Pictured above is a cardinal, and if you don’t see anything special about it yet, you should check out its plumage. Alright, maybe not all of us are ornithologists, so I’ll just set the facts straight. If you look closely, you’ll see that the bird has bright red plumage of a male on its left side and gray, female feathers on its right.
The strange bird showed up in Larry Ammann’s backyard on Jan. 14. He immediately recognized that something was peculiar and contacted a biologist.
“I had no clue how on Earth something like that could happen,” said Ammann, a professor of statistics and a wildlife photographer who lives in a suburb of Dallas. “It was a learning experience.”
What scientists concluded after studying the cardinal bird was that it is indeed part female, part male – a rare genetic anomaly often seen in insects. Creatures like these are called gynandromorphs.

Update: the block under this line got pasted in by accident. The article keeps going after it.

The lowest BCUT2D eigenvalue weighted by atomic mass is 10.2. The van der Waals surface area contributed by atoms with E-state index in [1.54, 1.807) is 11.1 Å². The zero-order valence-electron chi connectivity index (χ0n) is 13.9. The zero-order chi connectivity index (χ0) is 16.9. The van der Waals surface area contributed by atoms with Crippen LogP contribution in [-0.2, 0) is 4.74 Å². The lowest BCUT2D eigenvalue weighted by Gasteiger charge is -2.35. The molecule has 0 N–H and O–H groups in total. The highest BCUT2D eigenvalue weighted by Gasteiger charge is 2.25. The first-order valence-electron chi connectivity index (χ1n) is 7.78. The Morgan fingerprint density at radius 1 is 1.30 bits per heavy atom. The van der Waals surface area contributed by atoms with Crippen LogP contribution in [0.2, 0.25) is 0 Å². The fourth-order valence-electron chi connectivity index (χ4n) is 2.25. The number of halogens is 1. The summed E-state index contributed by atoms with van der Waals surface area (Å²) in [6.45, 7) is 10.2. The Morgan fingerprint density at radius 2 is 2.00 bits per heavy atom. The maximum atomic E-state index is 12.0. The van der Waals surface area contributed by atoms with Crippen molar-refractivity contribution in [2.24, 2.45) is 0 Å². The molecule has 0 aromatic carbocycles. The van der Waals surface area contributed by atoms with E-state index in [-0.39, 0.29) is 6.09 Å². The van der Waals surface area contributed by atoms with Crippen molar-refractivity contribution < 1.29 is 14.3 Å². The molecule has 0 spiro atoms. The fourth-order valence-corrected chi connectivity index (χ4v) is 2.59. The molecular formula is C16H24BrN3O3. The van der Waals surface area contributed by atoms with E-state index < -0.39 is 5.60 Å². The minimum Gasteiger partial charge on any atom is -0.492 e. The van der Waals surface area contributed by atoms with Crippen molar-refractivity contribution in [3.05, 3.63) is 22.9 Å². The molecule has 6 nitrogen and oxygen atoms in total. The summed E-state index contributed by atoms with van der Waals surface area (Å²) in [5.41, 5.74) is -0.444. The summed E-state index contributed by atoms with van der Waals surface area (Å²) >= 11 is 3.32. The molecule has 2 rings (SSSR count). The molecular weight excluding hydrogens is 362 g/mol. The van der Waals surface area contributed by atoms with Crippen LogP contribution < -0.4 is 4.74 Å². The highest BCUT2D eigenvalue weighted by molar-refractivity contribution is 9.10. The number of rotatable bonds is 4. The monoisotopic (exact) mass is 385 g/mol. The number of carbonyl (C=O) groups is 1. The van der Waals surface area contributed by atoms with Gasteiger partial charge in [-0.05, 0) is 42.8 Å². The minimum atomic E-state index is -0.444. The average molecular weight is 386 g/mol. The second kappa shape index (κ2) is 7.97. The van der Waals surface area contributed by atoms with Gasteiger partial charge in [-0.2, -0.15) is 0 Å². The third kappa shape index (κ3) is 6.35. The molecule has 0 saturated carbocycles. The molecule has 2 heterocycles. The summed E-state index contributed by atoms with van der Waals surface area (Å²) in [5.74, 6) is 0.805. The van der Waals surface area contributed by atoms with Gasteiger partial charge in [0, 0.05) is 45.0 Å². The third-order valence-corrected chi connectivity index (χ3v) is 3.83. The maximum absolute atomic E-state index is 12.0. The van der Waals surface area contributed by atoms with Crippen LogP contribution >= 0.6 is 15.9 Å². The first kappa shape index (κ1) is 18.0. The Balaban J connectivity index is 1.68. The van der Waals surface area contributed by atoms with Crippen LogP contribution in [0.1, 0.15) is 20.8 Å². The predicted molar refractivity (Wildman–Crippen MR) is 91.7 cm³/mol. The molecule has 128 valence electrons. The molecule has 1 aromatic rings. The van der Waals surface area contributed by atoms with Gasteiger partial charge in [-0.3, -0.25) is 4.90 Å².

In this particular case, unfortunately, the cardinal bird flew away in the breeding season, leaving researchers hoping to collect some its feathers for genetic analysis very disheartened.
“The last view I got of it was two males chasing it away,” Ammann said.
I could think of a joke or two right now. Alas, at another time.
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